Market Notes
July 14th, 2022



   We knew this was coming as early as January of this year. We began making plans then. Too late for a Florida program, so we scoured the country finding pockets of products and gobbling up whatever we could. From Washington to Oregon, California, Texas, Arizona, and of course Colorado. It all added up to one thing. By late April there was going to be a shortage of fingerling potatoes, especially yellow fingerlings. We mapped out how we could stretch our limited volume but the adjusted crops we counted on just kept getting reduced or eliminated. We bragged about one crop that was exclusively our and would be available at the end of June. Grown in Yuma, processed in Dalhart, packed in Colorado was the plan but it was a total and complete failure. Extreme temperatures (even for Yuma), poor watering, late harvesting, and lack of labor were the primary reasons for not getting a single case out of this crop. We remain offering a stellar organic fingerling  mix out of central California.  


While the Yuma deal was a flop we move on, and we are moving on very quickly. Next stop, northern Colorado via New Mexico. We dug Tuesday but the potatoes were too soft. We try again tomorrow. If we can dig with skin on, we can transfer product to northern Colorado to cool, sort, and pack as early as Tuesday. That would put product on both coasts by the week of the 25th. This is a steady deal and will eventually include colors, rounds, and maybe  even some russets. Other crops will begin a few weeks later. From next week on the availability of yellow fingerlings should steadily improve unless there is tragic weather. It is also likely that prices will start to drop. Not much, but the eighty dollar case should be a thing of the past. We look forward to once again managing quality product with the volumes necessary to satisfy our customers. Thank you for working with us, the best is yet to come.


In the next few weeks, the brief and yummy season of paw-paws will begin harvest.  The paw-paw is much like a banana as its flavors change dramatically as the fruit ripens. When ripe brown and ugly the flavor is very much like that of crème brulee, we kid you not. The flavors of pineapple and banana prevail when the fruit is slightly ripe. The paw-paw is a part of American history and is only available for about six weeks,  We off paw-paws two ways, in a layout pack or a bulk box. Logistics is tricky and this is most likely a air flight or delivery overnight deal depending on volume.  Please reach out to your culinary rep for details.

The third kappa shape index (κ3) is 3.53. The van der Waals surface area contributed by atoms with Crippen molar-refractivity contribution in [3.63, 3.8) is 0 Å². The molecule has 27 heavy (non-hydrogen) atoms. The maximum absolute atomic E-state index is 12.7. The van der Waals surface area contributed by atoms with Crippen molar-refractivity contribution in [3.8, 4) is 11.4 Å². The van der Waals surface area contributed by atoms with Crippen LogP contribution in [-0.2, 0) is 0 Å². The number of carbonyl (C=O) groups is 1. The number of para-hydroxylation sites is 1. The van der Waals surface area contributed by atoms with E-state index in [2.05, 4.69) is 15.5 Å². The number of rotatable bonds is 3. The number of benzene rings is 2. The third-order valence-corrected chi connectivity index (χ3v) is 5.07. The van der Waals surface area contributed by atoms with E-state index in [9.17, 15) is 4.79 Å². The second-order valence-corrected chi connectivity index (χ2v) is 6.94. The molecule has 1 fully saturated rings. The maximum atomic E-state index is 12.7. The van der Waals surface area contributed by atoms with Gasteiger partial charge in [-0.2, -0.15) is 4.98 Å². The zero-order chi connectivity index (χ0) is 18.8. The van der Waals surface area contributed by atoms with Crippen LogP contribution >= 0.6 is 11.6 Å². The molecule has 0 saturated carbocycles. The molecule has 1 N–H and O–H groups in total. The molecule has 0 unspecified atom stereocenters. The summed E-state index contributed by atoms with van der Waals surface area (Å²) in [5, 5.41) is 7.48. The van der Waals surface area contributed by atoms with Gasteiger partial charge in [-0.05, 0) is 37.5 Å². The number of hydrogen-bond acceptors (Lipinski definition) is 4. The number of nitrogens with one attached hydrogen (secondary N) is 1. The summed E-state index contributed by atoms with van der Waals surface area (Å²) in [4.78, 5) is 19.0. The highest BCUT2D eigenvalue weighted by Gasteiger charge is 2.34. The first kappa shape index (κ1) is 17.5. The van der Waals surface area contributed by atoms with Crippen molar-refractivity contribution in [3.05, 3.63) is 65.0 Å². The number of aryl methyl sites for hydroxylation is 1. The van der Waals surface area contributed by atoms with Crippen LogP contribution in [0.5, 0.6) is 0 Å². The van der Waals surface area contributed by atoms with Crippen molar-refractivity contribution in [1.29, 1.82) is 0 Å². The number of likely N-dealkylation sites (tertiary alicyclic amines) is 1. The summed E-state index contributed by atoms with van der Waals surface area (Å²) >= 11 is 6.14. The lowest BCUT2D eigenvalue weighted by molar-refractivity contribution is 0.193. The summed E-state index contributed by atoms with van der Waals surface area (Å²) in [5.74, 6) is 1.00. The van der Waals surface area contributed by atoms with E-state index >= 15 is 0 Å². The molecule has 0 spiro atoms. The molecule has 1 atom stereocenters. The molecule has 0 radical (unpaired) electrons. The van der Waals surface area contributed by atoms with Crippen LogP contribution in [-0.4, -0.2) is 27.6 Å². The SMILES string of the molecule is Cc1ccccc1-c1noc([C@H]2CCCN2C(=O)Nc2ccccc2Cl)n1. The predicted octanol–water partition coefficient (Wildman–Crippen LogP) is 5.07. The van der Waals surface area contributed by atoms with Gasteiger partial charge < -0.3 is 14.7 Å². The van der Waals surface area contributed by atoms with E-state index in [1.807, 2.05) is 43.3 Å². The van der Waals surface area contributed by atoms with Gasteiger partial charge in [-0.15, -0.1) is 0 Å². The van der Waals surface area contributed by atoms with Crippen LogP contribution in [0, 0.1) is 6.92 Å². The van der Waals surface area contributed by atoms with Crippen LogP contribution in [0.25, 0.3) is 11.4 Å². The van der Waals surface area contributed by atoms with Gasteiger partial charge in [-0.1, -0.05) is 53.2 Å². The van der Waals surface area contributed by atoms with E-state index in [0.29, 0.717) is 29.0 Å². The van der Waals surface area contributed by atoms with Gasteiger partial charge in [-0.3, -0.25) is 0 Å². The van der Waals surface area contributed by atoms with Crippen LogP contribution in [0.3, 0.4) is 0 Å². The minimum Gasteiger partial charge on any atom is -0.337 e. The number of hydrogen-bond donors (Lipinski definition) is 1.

I am a fungus, but an often ignored fungus. I am the one you will use when the others are gone, and though I am not as pretty I am a better value and taste very similar. Having nothing to do with candy, dentistry, landscaping or pork, my name is often misleading. Most foragers are happy to know that I am maggot free and I have no poisonous look-alikes. I have a white, pale orange, pale pinkish-tan or orange-brown cap and stalk which is two to six inches in diameter. My cap edge is rolled in when I am young but becomes lobed or wavy as I mature. One of my unique features is the pointed spines beneath my cap. I am found wild throughout the United States and Europe from midsummer to mid-autumn and throughout the winter. I am a firm fleshy fungi with a very delicate flavor so do not disguise me. A simple sauté often suits me best. Slim Jim from the Old Hotel Milano put me to my best use with a sauté including reduced pancetta, rosemary, and pine nuts. This recipe had customers begging for more. For vegetarians you can substitute olive oil. I am also a great addition to sauces and soups.  I am rich in potassium and iron.  

Answer to last quiz….BLUEBERRIES…Congrats to all winners!

Call 908-789-4700 –Lisa or Richard– Fax 908-789-4702 Visit us at “like” us @ Culinary Specialty Produce on Facebook© Culinary Specialty Produce, Inc., 2020